The question of geographical flexibility primarily characterizes the discussion surrounding hybrid forms of working after the Corona pandemic. For some employees, especially younger ones, it may indeed be essential to work flexibly in terms of location and, in extreme cases, to indulge in digital nomadism. In essence, it is less a question of local flexibility than of temporal flexibility. In the pandemic, work-life balance became work-life integration, and now no one wants to miss out on this flexibility.
We have three children, and even with our two daughters, Marie and Ella, I’ve always spent much time with family (e.g., taking parental leave, reducing travel and evening events, carefully considering extra miles). Compared to our youngest, however, I’ve had little of their early years: Valentin was born in January 2020, and I was in the home office a lot during his first two years. In addition, our oldest daughter also had her start of school in 2020, and I was always able to help her with homework and homeschooling and give her moral support. I’ve also never been as fit as I was during this time because I can easily integrate the short run or yoga session into my daily routine. This seamless integration of work and private life leads to a better balance and less stress for me, leading to better performance.
Unlike most, I have already made the unsatisfactory step from a lot of time flexibility to less and, in my extreme case, to a classic presence culture with 8 hours or more in the office. Our consulting firm esc Solutions, which I helped build from 2010 to 2015, initially had no office at all and later only a small one where the management team met once a week. We were at the client site or in our home office most of the time. Part of my significant pain of adaptation when I moved to the corporate world in 2015 stemmed from its temporal and local rigidity. Having a newborn child intensified this pain back then, as I would have liked to spend more time with the family.
The pandemic has shown many people how fulfilling it can be to integrate work and private life flexibly. Of course, this has a local aspect, as this work-life integration can only occur at the respective center of the employee’s life. However, local flexibility alone is of little use if the culture and management expect constant availability and the work is nevertheless, or precisely because of this, too densely packed, and it boils down to the tiring pattern of “eat, sleep, zoom, repeat.”
Let’s suppose the core issue is indeed temporal flexibility. In that case, the question of hybrid forms of working cannot be answered exclusively by joint times around the office and home office arrangements, and certainly not by hybrid meetings. The question of hybrid working also aims at a mix of synchronous and asynchronous working in the team, and this is the only way to maintain the beloved temporal flexibility. I wrote at the beginning of the pandemic that video conferences are not a solution either. Today, I would say that hybrid videoconferencing is only part of the solution and rather misses the point in terms of the actual question.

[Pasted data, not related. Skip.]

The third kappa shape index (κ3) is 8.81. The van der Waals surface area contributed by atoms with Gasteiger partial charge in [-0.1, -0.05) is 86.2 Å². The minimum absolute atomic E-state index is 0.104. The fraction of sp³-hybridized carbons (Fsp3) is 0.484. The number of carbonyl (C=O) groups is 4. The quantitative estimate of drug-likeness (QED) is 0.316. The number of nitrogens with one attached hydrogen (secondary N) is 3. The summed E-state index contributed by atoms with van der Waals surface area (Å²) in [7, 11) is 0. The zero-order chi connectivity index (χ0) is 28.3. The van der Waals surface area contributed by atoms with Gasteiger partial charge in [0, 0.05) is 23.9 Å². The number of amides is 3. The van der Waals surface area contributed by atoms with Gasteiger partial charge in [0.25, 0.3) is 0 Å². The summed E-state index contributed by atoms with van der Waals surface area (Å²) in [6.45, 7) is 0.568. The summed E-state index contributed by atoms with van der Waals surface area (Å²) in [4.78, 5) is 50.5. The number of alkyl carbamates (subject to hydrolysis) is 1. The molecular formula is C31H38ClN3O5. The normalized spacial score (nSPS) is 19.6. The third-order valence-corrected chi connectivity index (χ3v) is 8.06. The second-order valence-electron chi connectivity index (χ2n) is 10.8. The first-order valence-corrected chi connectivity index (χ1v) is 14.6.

The pandemic has made many knowledge workers think about what is important to them and, at the same time, has shown that the pre-pandemic working world is not a god-given but can also be changed, and then many things might even work better. We see this effect in America as the “Great Resignation,” but this trend is also becoming increasingly apparent in Germany. On the question of what people need and want now and what employers must offer them, Marcus Buckingham summarizes very aptly in this interview on the occasion of an extensive study of 27 countries with thousands of participants being at the core of his associated book:
What people are really looking for isn’t flexibility of location. It’s flexibility of time. The pandemic has kind of shown everybody that we’re whole humans. [Ed. Note: At this point in the interview, my 3‑year-old daughter ran into the room.] Like your kid today on spring break, we now know what she looks like and that she runs in every now and again. We want flexibility to go pick up my kid or pick up my grandma. All this hybrid talk misses the fact that it’s not the geography, the location. It’s the flexibility of being a whole human.Marcus Buckingham
I believe this is the key: offering employees an environment where they can be not just employees (in the sense of cogs in Frederic Laloux’s machine model) but people with a family, needs, and hopes. Work-life integration means welcoming the whole person and understanding the company as a workshop for a prosperous life, as Bodo Janssen puts it, referring to the rules of St. Benedict of Nursia.
The core message in the discussion about hybrid forms of work and a decisive assurance should be loosely based on Goethe: Here I am a human being, here I am allowed to be one. As managers, we have a leadership and role model function here. We must lead through visions, framework conditions, and results (wherever and however these are achieved), but also as role models, with a life outside of work and the need for flexible integration of work and private life and, not least, family.